I was working on an article about independent brokers a couple of weeks ago which mentioned Ken Densison’s sale of Pegasus last year. After the article appeared, Ken got in touch to say that, really, I should hear the thoughts of his long time client and friend, Stanley Bey on the topic of yachts, brokers and the business of big boats.

I had a sense I knew what was coming. Bey had spoken at one of The Superyacht Group’s events in the United States back in 2006, offering remarkable detail on, insight into and honesty regarding his hobby of building and chartering superyachts. His passion, his guidance and his clear desire to help improve the experience of other owners and potential owners were clear. (We published Bey's talk in issue 77 of The Yacht Report, in September 2006. It is in many ways the model of what we continue to seek to achieve with The Superyacht Owner.) 

Bey had, for many years bought, built and enjoyed yachts and had been able to sell them for a profit. But 18 months ago, he finally sold his last beloved yacht, Perle Bleue for a sum substantially less than it has cost him to build it. The spell was broken, and Bey and his wife decided they were done with yachting.

Ken Denison put us in touch, and before our scheduled telephone interview (which will appear in Issue 15 of The Superyacht Owner magazine), Stanley sat down to write me a preface in order that our chat start on the right footing. I have his permission to relay some of those thoughts here.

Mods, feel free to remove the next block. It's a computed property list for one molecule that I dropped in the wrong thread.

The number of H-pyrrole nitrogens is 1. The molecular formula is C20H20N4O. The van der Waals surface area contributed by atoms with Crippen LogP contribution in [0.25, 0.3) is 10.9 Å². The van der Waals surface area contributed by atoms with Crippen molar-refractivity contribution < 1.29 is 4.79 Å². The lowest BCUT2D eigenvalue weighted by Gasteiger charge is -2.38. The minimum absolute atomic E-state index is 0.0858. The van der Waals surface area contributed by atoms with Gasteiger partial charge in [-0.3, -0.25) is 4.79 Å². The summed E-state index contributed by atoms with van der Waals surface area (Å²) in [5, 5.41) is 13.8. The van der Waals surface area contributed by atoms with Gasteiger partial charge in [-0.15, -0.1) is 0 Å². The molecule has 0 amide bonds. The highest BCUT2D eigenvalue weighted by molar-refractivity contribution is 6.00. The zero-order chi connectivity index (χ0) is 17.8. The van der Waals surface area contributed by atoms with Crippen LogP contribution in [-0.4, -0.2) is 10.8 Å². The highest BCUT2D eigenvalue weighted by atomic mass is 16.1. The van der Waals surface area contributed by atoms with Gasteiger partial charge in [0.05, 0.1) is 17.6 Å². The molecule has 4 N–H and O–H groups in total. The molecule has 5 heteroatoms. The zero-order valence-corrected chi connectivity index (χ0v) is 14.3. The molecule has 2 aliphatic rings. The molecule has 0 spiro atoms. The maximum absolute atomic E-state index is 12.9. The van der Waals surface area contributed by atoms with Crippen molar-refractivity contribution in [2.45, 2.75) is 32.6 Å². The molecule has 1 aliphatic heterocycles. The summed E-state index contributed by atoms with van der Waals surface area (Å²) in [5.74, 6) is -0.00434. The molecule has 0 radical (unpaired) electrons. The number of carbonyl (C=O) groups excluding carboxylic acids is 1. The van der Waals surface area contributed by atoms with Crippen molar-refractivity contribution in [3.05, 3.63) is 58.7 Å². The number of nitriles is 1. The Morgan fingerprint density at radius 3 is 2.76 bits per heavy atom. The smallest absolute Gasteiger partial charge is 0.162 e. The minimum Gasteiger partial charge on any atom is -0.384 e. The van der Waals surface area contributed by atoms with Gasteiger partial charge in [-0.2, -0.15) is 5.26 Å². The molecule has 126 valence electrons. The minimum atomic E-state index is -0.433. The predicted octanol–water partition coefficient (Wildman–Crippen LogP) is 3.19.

Hi Don. It's a rainy Sunday afternoon in New Jersey and since I usually express myself better in writing, I thought I would knock out a few words to you in reply to your last e mail:

You ask why I no longer build boats:

The size category of 38–45m that is best suited for my pocketbook and experience with building has ben destroyed by the resale marketplace. It is a category in which I believe we produced the most yachts, and is today's entry-level custom yacht for most people; hence the market is flooded with production and semi production yachts of this size. I had to sell 38m Perle Bleue at approximately half the cost to build her after trying for five years to sell the boat. Unfortunately we had several truly bad experiences with buyers including full deposits and written acceptances that reneged and tried to renegotiate the deal. Very disheartening! That is at the heart of the reason we withdrew from the construction market one and a half years ago.